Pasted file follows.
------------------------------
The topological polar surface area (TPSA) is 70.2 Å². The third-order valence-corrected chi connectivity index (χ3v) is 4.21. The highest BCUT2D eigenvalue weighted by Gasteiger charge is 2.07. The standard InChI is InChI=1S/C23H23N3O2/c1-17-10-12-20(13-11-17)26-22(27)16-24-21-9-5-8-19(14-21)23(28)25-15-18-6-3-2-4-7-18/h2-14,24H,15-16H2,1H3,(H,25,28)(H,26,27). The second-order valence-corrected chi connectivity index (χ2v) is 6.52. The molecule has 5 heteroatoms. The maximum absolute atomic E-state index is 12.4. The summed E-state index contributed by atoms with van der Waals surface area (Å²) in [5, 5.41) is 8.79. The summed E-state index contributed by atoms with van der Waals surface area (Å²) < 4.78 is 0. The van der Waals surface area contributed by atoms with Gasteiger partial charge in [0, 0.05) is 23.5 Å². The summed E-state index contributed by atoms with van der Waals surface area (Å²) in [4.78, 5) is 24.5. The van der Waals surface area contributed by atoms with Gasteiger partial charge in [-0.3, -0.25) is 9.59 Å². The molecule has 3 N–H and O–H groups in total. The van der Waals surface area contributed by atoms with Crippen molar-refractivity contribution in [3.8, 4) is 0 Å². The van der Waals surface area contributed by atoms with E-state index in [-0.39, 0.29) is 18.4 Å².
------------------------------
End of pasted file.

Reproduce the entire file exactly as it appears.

The topological polar surface area (TPSA) is 70.2 Å². The third-order valence-corrected chi connectivity index (χ3v) is 4.21. The highest BCUT2D eigenvalue weighted by Gasteiger charge is 2.07. The standard InChI is InChI=1S/C23H23N3O2/c1-17-10-12-20(13-11-17)26-22(27)16-24-21-9-5-8-19(14-21)23(28)25-15-18-6-3-2-4-7-18/h2-14,24H,15-16H2,1H3,(H,25,28)(H,26,27). The second-order valence-corrected chi connectivity index (χ2v) is 6.52. The molecule has 5 heteroatoms. The maximum absolute atomic E-state index is 12.4. The summed E-state index contributed by atoms with van der Waals surface area (Å²) in [5, 5.41) is 8.79. The summed E-state index contributed by atoms with van der Waals surface area (Å²) < 4.78 is 0. The van der Waals surface area contributed by atoms with Gasteiger partial charge in [0, 0.05) is 23.5 Å². The summed E-state index contributed by atoms with van der Waals surface area (Å²) in [4.78, 5) is 24.5. The van der Waals surface area contributed by atoms with Gasteiger partial charge in [-0.3, -0.25) is 9.59 Å². The molecule has 3 N–H and O–H groups in total. The van der Waals surface area contributed by atoms with Crippen molar-refractivity contribution in [3.8, 4) is 0 Å². The van der Waals surface area contributed by atoms with E-state index in [-0.39, 0.29) is 18.4 Å².